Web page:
My 7 year old son has this random collection of stuff he calls his ‘mini museum’ – rocks, fossils, marbles, old film canisters – in other words, he’s a hoarder! Anyway, he asked if I could make a display cabinet for it all but added that he wanted the cabinet to be disguised so that it wasn’t obvious to people that it would have a treasure trove of stuff inside.
So I came up with this fake book-case cabinet. If you can get hold of enough books, it’s pretty straightforward. It’s going to be a Christmas present for him which explains why at the moment, the display cabinet is empty. I’ll try to upload another picture when it’s in his room and in use. Here’s how I did it:
* Get one 4×4 Expedit and build it!
* On the sides at the front, attach two pieces of planed timber. You’ll be hinging the ‘bookcase’ doors onto this timber because the Expedit doesn’t have the structural integrity to hold the hinges (at least I assumed it didn’t). The timber I used was 34mmx34mm. I used that size only because the hardware store I went to had a bolt-screw that was exactly 34mm longer than the screw that comes with the Expedit unit. This meant I could screw through the timber into the Expedit and hold it together exactly as securely as normal. I then painted the timber white.
* The book case doors are 12mm MDF painted white (although timber would be better and a bit thinner better again). The ‘bookcase edges’ are planed timber 25mm x 25mm and then shelves are 25mm x 15mm. I cut all the pieces to size first – the doors, then the bookcase parts and then the books. I nailed the bookcase into place from the book and as for the books, I just cut them on a bandsaw and then glued them into place.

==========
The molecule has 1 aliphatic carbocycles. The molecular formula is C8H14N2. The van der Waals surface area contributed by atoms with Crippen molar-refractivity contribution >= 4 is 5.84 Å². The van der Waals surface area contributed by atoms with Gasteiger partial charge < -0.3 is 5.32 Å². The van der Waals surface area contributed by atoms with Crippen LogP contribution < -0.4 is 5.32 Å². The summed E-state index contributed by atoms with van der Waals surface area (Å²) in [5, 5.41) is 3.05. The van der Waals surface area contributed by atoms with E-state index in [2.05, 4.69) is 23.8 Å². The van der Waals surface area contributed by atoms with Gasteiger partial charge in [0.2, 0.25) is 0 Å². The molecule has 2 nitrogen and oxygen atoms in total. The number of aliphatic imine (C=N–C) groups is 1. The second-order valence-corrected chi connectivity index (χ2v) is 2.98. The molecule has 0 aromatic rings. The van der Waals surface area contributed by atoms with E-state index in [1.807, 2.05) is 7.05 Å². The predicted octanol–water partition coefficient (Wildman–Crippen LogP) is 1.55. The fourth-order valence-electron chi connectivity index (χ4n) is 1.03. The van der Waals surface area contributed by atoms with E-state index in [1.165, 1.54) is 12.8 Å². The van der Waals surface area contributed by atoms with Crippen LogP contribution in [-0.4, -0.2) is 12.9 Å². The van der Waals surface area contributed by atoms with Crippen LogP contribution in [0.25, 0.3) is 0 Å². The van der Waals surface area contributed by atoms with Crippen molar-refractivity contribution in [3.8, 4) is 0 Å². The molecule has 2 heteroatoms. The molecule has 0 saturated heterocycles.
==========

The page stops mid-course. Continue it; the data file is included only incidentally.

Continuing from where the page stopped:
* I used 3 hinges per side to hang the doors but that was overkill – 2 would have been fine.
Note that the doors are quite heavy to do tend to want to swing open. For this reason I cut the doors at an angle (where they meet in the middle) so that one holds the other shut. However, I needed to put a bolt on the top to hold the first door in place. I neatened up the look of that by cutting a hole in a final book to hide the bold. When the doors are open they do cause the whole Expedit to lean forward a fraction which means closing them is hard. I put two drinks coasters under the front of the Expedit which raises it up enough to stop that happening.
* To finish it off, I got a 4 strip Dioder white light and secured one in each of the Expedit boxes. I also got two glass inserts for the top two boxes. Lastly, I got a bit of white hardboard and secured it on the back so that you couldn’t see the skirting board and wires behind the bottom two units.
* Overall, it took about 14 hours split over a couple of weekends (it was waiting for paint to dry that stopped this being a one weekend project). I did it with really basic tools (except for the bandsaw for the books) – but if you look closely it is a little rough around the edges! In addition to the cost of the Expedit, lighting and inserts, it cost me about 15 quid for the timber, hardboard, paint, and catch. I got the books for free.
Jules Yap started IKEAHackers.net in 2006 as a personal blog to showcase the most impressive IKEA hacks from all over the world. Since then, she has learned a lot more about power tools and DIY. Her site has helped thousands modify IKEA furniture with step-by-step tutorials, craft projects and home styling.